Not much chance of Congress stopping Cuba policy

US Cuba Miami
MSNBC photographer Tony Zumbado reads the Miami Herald in the Little Havana area of Miami, Thursday, Dec. 18, 2014, as news agencies from all over the world prepare to cover the reaction of the Cuban-Americans to the surprising move by President Barack Obama to restore the nation’s ties with Cuba. The U.S. and Cuba will begin taking steps to restore full diplomatic relations, marking the most significant shift in U.S. policy toward the communist island in more than half a century. (AP Photo/Alan Diaz)

WASHINGTON (AP) — A lack of unanimity in both political parties toward President Barack Obama’s sudden move to re-establish ties with Cuba complicates any congressional effort to scuttle the most significant change in U.S. policy toward the communist island in 50-plus years.
His initiative faces some strong resistance among lawmakers, with criticism coming mostly from Republicans, who say the new policy rewards Cuba’s decades-long policies of repression, human rights abuses and aggression. Some prominent Democrats voiced opposition, too.
Opponents spoke of holding up money to set up a full-service U.S. embassy in Havana, blocking Obama’s nominee as ambassador to Cuba or other such steps. But even if they were to pass sweeping legislation to stop what Obama wants to do, he could veto it and they are unlikely to muster the two-thirds majority to override a veto.
The GOP will control both the Senate and House come Jan. 6, but Republicans will face pressure from businesses and the farm industry — eyeing opportunities for commerce in Cuba — not to stand in the way of expanded ties.
The Chamber of Commerce spent heavily in the midterm elections, investing $35 million to elect business-minded, predominantly Republican lawmakers. Its president, Thomas J. Donohue, said Wednesday that Obama’s actions “will go a long way in allowing opportunities for free enterprise to flourish.”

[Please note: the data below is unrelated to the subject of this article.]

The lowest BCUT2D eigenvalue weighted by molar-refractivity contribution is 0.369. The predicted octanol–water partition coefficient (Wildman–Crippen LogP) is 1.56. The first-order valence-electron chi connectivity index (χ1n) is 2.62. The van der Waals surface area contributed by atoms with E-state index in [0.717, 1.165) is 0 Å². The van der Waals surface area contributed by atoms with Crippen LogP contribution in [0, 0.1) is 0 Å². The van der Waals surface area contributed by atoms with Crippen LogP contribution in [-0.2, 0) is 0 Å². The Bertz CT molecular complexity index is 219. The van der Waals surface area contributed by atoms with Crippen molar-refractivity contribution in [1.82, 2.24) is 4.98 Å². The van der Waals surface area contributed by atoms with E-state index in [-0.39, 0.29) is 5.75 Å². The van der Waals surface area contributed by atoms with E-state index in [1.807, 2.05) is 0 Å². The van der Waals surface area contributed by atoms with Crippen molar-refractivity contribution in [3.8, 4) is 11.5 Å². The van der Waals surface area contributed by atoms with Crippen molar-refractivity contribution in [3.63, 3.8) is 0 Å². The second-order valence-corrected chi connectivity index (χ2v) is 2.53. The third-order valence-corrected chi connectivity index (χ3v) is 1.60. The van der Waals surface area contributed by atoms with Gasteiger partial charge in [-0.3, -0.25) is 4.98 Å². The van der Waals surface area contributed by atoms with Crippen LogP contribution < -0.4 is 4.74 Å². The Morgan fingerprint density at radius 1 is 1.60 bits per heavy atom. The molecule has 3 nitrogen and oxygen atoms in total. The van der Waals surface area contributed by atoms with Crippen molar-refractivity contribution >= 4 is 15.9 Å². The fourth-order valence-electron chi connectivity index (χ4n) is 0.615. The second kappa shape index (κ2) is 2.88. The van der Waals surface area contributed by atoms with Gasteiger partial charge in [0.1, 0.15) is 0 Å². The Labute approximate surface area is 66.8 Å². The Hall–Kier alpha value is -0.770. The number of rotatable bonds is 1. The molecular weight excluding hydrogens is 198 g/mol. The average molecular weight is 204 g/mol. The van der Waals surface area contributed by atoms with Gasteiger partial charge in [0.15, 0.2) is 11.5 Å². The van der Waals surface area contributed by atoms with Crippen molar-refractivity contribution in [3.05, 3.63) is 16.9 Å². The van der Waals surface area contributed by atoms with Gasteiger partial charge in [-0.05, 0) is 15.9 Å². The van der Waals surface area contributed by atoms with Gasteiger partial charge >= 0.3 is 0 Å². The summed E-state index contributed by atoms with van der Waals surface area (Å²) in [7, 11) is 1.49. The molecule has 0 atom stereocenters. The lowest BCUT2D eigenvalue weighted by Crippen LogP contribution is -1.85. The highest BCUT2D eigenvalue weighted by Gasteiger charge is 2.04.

The U.S. declared an embargo on most exports to Cuba in October 1960 and severed diplomatic relations in January 1961. Three months later Fidel Castro declared Cuba a socialist state — just a day before the doomed, U.S.-sponsored Bay of Pigs invasion meant to topple him. After the hard-line Castro became ill in 2006, his brother, Raul, took charge of the nation, fewer than 100 miles off the southern coast of Florida.
Now Obama says he will ease economic and travel restrictions on Cuba and work with Congress to end the trade embargo. This came after Cuba released American Alan Gross, who had been imprisoned for five years, and a Cuban who had spied for the U.S. In exchange, the U.S. freed three Cubans jailed in Florida.
Sen. Patrick Leahy, D-Vt., one of three lawmakers who flew to Cuba before dawn to escort Gross home, praised Obama’s move.
Leahy, the top Democrat on the committee that oversees foreign aid, said that over the years he’s heard members of Congress tell presidents, “Hang tough on Cuba and those Castros will be out of there any day now.”
“That was said to President Kennedy, President Johnson, President Nixon, President Ford, President Carter — you see what I’m driving at,” Leahy said. “The fact is they are there. The fact is, Cuba is still there.
“Let’s start finding out ways to at least work through our differences, embrace areas where we are alike.”
Another Democrat, New Jersey Sen. Bob Menendez, the outgoing chairman of the Senate Foreign Relations Committee, voiced opposition to the new Cuban policy.
Menendez, whose parents are Cuban immigrants, said Cuba is not going to reform just because Obama believes that if he extends his hand in peace, the Castro brothers suddenly will “unclench their fists.”
The No. 2 Democrat in the Senate, Dick Durbin of Illinois, said he understands the feelings of Cuban lawmakers who oppose Obama’s decision because of the pain associated with their families’ experiences in Cuba.
“But I think we have to step back as a nation and say if we’re ever going to move the Cuban people in the right direction of freedom, where they’re going to have democratic elections, then we’ve got to have a new relationship with Cuba,” Durbin said in Chicago.
Splits were evident on the Republican side, too.
Republican leaders in the House and Senate condemned Obama’s action, as did Sen. Marco Rubio, R-Fla., a Cuban-American and potential presidential candidate. Rubio said the new U.S. policy would give Cuba a needed economic lift — something “the Castro regime needs to become permanent fixtures in Cuba for generations to come.”
More telling for the outlook in the new Congress was the response of Sen. Bob Corker, R-Tenn., the incoming chairman of the Foreign Relations Committee, who was cautious but not critical of Obama’s action.
However, Sen. Jeff Flake, R-Ariz., who also went to Cuba to accompany Gross home, said Obama’s move should not be seen as a concession. “My sense is that most of my colleagues feel that we’re long past due” in moderating the U.S. stance on Cuba.
“Certainly the policy is right and good politics usually follow good policy,” Flake said.
As well as restoring diplomatic relations, Obama plans to ease travel restrictions to Cuba for family visits, government business and educational activities, while tourist travel remains banned. Only lawmakers can revoke the trade embargo, though, and that appears unlikely to happen soon.
Associated Press writers Donna Cassata and Tammy Webber in Chicago contributed to this report.

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